She said that they don’t need a fully fleshed out project before allowing the EIR to be processed.
Partida noted, “When we talk about hitting our RHNA numbers every year that goes by, I think puts us farther and farther behind because it’s not just the year and a half that it takes for us to get through the EIR to get through the election of that project. It’s the actual building of those units that that takes some time as well.”
Vaitla said, “But that’s what I worry about, is it by, uh, starting an EIR process, we’ve committed ourselves, at least in part, to the vision that the developer has given us, instead of us setting a vision and then having people respond to that.”
He also expressed the notion that the city is in a “novel situation” with there being multiple applicants.
He said, “I think the applicants, because at least in part because they’re in competition with each other, are upping their offers to the city, in effect.”
At the same time, he noted, “We don’t know how much room any one of these applicants have to finally adjust their proposals.” He said, “There are elements of every proposal that I really like, and there are elements of every proposal that I really dislike.”
Vice Mayor Chapman added that he understands where Vaitla is coming from, but the subcommittee’s work around the guiding principles, “that provides some framework for vision that we want to see happen.”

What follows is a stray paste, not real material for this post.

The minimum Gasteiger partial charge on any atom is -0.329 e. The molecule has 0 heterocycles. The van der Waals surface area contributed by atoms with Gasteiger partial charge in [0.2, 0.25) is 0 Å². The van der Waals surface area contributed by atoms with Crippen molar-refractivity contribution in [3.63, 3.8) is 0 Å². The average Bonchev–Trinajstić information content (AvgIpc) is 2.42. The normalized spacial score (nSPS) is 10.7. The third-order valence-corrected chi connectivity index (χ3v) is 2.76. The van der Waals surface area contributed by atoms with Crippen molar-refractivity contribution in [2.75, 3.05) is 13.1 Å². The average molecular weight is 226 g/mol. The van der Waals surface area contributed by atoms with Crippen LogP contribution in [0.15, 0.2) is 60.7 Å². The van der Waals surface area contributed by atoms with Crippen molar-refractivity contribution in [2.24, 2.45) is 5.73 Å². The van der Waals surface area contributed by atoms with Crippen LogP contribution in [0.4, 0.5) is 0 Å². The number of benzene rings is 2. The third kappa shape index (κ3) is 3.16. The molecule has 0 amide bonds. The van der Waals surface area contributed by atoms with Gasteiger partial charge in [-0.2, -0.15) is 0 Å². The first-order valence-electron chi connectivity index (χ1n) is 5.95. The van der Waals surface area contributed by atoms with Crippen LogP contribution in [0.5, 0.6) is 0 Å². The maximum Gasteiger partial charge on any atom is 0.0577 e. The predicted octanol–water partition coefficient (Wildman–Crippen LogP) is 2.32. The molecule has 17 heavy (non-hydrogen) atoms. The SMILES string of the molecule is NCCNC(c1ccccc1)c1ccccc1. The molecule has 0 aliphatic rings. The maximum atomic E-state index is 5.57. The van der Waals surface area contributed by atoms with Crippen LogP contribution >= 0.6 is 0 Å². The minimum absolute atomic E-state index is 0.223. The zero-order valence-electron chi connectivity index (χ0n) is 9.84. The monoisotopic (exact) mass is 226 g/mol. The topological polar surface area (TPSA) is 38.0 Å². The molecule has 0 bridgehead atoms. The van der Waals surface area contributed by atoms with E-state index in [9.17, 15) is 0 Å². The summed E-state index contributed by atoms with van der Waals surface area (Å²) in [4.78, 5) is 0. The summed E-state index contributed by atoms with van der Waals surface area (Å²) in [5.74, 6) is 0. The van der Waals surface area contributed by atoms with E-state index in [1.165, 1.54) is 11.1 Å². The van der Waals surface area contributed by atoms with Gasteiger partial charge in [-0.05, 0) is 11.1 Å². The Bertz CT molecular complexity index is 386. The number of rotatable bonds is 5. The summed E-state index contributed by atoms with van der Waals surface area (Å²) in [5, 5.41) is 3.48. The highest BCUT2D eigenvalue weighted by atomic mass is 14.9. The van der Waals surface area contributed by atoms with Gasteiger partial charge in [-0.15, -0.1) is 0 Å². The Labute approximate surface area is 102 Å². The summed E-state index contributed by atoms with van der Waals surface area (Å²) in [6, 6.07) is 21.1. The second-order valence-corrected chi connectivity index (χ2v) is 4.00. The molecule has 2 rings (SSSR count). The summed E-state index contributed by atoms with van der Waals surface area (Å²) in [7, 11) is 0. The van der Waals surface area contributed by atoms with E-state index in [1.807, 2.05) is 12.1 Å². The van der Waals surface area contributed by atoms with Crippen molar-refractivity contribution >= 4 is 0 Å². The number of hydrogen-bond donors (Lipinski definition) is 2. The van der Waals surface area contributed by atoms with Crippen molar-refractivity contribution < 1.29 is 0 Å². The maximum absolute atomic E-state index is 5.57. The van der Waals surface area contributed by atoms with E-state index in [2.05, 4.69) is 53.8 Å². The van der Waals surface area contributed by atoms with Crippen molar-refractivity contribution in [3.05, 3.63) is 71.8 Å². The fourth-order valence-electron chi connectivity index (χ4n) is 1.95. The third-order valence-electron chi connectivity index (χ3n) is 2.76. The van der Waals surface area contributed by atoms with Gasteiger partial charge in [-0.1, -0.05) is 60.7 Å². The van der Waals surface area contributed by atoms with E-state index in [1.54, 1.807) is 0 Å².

At the same time, he noted, “We know there are a very limited number of parcels that are available left to possibly develop.” He said, “To me, I don’t see that there’s a lot of area in there where we’re going to be drastically apart from what the community wants to see moving forward.”
Chapman clarified, “I am not advocating for something to go on the 2024 ballot” and noted he stood by their decision from April. But he said, “I think it’s important that if we do want to have an option to look at March 2025 or November 2025, that we can start an EIR process.”
Partida agreed, “I wasn’t thinking that we would start an EIR process now that would put anything on the ballot in 2024, because as we said before that there’s no way we can do that.”
Mayor Will Arnold jumped in and noted, “There’s, I believe, always going to be a balance between the project as presented and the needs of the folks presenting it versus or in tandem with the needs and desires of the policy makers to have created and executed a considered planning process.”